A Christmas Carol
What better way to ring in this festive season than with a live production of "A Christmas Carol"? Couple the timeless Dickens’ tale with acclaimed repertory theatre company A Noise Within’s beautiful interpretation and you have the perfect holiday pair. Playing through Dec. 23, the show will be enjoyed by even the nastiest of Scrooges.
Newly adapted by Geoff Elliott, and co-directed alongside his wife Julia Rodriguez-Elliott, he remains true to the integrity of the original work. And with the help of composer Ego Plum’s new musical score, both men succeed in creating a fresh and whimsical take on the timeless novel about a pinchpenny who is visited by three apparitions on Christmas Eve and made to see the error of his ways.
Elliott’s genius does not end there, the creator and co-director also takes on the lead role, playing Ebenezer Scrooge with vigor and passion that is a brilliant embodiment of the old miser. His theatrical grandeur radiates off the stage and captivates the audience who is taken on a roller coaster ride through the depths of Scrooge’s ultimate despair and regret, and then hoisted up by his glee and ecstatic self-redemption. His entire Christmas journey across the past, present and future is truly magical to watch.
The entire cast is dazzling, working together to bring to life a story for all ages. Deborah Strang is charming as the Ghost of Christmas Past, capturing the playfulness of childhood her character symbolizes. Alan Blumenfeld is a fine Ghost of Christmas Present, exuding a larger than life presence on stage as he towers over Scrooge covered in holiday treats and adornments.
The Ghost of Christmas Future, played by Kevin Rico Angulo, (and one of my favorite characters) projects just the right amount of terror, managing to bring Scrooge trembling to his knees by a mere pointing of his ghostly limbs.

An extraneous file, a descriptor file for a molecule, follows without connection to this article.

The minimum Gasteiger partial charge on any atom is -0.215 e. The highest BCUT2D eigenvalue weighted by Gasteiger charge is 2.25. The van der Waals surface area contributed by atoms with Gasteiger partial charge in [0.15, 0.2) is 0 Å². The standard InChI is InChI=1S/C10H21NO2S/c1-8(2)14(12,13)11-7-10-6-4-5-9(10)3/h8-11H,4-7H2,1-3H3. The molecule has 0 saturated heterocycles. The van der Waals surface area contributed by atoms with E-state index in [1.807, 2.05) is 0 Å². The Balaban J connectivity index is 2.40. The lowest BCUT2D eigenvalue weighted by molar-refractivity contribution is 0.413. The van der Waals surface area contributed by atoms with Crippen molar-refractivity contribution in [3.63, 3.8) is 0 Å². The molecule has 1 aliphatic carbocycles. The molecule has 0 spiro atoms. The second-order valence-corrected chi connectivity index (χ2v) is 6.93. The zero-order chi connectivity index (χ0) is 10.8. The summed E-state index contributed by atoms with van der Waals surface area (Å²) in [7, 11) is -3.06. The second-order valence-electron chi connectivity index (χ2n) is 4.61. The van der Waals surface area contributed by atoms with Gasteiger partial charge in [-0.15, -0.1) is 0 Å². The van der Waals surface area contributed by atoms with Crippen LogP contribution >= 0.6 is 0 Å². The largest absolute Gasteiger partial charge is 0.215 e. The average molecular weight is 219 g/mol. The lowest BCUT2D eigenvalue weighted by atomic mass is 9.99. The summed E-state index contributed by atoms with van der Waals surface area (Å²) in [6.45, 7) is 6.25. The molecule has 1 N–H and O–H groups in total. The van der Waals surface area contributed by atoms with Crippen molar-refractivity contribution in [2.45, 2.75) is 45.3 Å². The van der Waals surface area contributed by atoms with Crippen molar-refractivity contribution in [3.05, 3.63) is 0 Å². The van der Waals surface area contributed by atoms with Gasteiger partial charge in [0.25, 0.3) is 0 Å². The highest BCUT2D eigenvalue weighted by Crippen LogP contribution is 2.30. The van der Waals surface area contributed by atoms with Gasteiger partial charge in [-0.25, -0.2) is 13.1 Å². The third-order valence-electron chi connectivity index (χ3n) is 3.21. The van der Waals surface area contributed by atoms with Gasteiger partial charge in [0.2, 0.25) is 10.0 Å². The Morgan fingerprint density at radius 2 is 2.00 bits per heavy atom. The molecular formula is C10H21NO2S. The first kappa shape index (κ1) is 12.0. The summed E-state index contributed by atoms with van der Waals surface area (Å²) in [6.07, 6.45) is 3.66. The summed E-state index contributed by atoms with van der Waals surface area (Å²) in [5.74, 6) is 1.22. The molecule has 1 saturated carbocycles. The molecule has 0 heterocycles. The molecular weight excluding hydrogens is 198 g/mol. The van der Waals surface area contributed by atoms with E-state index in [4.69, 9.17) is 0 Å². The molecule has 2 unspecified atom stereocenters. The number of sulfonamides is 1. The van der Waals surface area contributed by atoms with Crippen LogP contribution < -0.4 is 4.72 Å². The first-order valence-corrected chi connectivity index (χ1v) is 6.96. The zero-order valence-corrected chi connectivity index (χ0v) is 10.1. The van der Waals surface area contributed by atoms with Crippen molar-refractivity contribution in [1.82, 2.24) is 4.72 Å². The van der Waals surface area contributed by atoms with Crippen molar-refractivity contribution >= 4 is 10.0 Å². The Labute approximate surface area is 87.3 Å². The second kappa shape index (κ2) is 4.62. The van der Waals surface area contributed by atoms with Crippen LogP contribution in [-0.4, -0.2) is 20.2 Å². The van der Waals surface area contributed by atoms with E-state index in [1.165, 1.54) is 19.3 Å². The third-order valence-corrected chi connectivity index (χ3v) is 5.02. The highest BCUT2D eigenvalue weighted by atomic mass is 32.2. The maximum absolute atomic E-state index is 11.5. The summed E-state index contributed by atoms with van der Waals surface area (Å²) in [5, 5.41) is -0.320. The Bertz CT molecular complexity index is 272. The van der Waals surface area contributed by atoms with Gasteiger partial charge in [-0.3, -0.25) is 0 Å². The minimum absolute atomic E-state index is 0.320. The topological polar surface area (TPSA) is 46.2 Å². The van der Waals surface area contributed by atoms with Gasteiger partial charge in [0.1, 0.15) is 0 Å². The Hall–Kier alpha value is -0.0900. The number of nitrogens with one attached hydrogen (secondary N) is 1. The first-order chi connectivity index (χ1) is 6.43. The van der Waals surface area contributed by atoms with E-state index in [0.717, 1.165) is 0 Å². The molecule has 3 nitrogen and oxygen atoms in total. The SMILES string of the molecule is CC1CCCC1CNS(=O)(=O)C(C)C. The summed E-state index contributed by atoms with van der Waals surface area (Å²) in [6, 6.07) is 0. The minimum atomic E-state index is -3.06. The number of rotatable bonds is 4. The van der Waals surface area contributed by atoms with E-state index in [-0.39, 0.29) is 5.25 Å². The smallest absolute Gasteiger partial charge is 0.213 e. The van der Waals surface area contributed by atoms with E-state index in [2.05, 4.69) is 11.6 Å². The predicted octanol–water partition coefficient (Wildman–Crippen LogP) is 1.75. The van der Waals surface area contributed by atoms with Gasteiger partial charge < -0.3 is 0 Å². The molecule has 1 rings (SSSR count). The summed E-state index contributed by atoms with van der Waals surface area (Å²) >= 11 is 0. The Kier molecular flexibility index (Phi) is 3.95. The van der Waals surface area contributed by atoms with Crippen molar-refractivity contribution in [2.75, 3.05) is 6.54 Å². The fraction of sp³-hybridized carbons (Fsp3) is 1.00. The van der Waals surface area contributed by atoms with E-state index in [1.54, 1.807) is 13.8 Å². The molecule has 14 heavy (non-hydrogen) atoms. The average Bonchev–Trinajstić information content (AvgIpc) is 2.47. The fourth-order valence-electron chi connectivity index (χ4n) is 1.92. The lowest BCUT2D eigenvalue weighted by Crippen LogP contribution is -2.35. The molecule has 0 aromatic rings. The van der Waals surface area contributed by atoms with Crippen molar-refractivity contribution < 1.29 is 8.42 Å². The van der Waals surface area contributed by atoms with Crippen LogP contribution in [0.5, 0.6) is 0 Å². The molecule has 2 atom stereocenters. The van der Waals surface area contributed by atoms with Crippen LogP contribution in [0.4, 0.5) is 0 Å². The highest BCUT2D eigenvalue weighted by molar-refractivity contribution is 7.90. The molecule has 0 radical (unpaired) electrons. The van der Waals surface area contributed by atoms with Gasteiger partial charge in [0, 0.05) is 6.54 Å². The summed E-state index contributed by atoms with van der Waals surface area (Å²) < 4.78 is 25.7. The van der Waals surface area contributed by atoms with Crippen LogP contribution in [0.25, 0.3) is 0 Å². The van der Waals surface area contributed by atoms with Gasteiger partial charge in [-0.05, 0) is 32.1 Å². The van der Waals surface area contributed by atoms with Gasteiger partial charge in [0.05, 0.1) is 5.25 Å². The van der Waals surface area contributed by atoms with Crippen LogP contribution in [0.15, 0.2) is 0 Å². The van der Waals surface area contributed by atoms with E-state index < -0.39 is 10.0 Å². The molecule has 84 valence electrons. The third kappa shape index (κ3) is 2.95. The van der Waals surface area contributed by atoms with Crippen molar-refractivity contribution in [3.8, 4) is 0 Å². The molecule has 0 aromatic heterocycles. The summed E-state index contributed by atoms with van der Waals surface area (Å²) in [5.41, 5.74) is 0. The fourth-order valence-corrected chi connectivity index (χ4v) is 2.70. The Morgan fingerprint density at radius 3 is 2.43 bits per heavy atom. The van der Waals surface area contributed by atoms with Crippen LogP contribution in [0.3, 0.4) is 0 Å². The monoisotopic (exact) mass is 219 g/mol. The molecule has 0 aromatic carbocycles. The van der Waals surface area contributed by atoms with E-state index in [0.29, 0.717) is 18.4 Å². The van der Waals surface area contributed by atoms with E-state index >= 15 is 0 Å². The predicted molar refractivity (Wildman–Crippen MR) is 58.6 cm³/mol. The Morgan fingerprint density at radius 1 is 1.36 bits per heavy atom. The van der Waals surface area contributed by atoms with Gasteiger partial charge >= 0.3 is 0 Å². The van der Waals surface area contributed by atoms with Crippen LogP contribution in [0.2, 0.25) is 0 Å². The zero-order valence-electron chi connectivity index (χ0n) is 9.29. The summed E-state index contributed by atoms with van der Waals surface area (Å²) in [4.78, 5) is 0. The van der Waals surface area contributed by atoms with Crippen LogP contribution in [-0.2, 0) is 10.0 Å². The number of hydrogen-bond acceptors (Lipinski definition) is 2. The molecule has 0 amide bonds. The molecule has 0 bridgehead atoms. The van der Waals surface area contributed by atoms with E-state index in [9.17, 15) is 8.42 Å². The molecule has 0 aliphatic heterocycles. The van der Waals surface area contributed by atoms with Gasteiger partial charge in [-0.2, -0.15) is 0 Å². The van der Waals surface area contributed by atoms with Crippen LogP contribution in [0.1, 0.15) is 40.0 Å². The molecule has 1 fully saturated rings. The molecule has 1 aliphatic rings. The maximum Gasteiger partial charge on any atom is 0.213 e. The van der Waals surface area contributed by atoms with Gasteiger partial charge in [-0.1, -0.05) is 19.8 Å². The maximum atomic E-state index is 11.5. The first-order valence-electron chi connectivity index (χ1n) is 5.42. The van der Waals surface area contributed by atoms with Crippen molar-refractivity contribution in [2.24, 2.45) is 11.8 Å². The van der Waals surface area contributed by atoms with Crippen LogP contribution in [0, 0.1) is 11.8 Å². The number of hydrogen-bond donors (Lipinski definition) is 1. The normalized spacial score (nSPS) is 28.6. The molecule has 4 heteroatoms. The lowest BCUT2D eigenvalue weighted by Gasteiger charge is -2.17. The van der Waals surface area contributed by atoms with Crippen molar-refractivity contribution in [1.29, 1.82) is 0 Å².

The Cratchit Family is represented splendidly by the talented Stephen Rockwell and Jill Hill, as the loving parents; and Diana Gonzalez-Morett, Brendan Haley, Georgia Miller, Marie Sullivan and Jack Elliott rounding out the children. Dámaso J. Rodriguez is perfectly charming as the beloved Tiny Tim, melting the hearts of the audience while delivering his famous line to close out the performance.
Robertson Dean narrates the show, adding a pleasant element of story telling to an already superb production. He lulls the audience with his solid voice, appearing at just the right moments offering up tidbits of narrative.
The costumes are lovely, even enchanting at times. Angela Balogh Calin succeeds in capturing the era with grace and beauty. With anything from the earthy, lower class attire worn by the Cratchits, to the elaborate Victorian gowns worn by the ladies of the elite, we are treated with Victorian garb that looks as though it were pulled from the pages of the novel itself.
Most impressive is a beautiful, dark, silk dress that leads into the scene of Tiny Tim’s death. Carried by the Cratchit family and spread across the entire stage, you cannot help but fall under the shroud of their mourning. It is moments like these which touch our hearts and remind us what a unique and special art form live theater can truly be.
The stage, scenic design and prop work are enthralling, capturing anything from the cold offices of Scrooge and Marlowe, to various dream-like moments of Scrooge’s past. The team, made up of Jeanine A. Ringer, Ken Booth, Jenny Smith, JR Bruce and Lindy Dusenbery, are true masters of their craft, painting a perfect picture of a Victorian England that is both gothic and gorgeous.
Running a short 90 minutes without an intermission, "A Christmas Carol" is made to be enjoyed by the entire family. There were plenty of children in the audience who seemed awed by what was going on around them. The cast makes it a point to utilize all aspects of the theatre space, the stage and aisles are always busy, giving curious little eyes plenty to look at.
Charles Dickens’ "A Christmas Carol" has been a part of my family holiday tradition for many years. Let A Noise Within’s adaptation be the start of yours, I promise you there is nothing "Bah" or "Humbug" about it.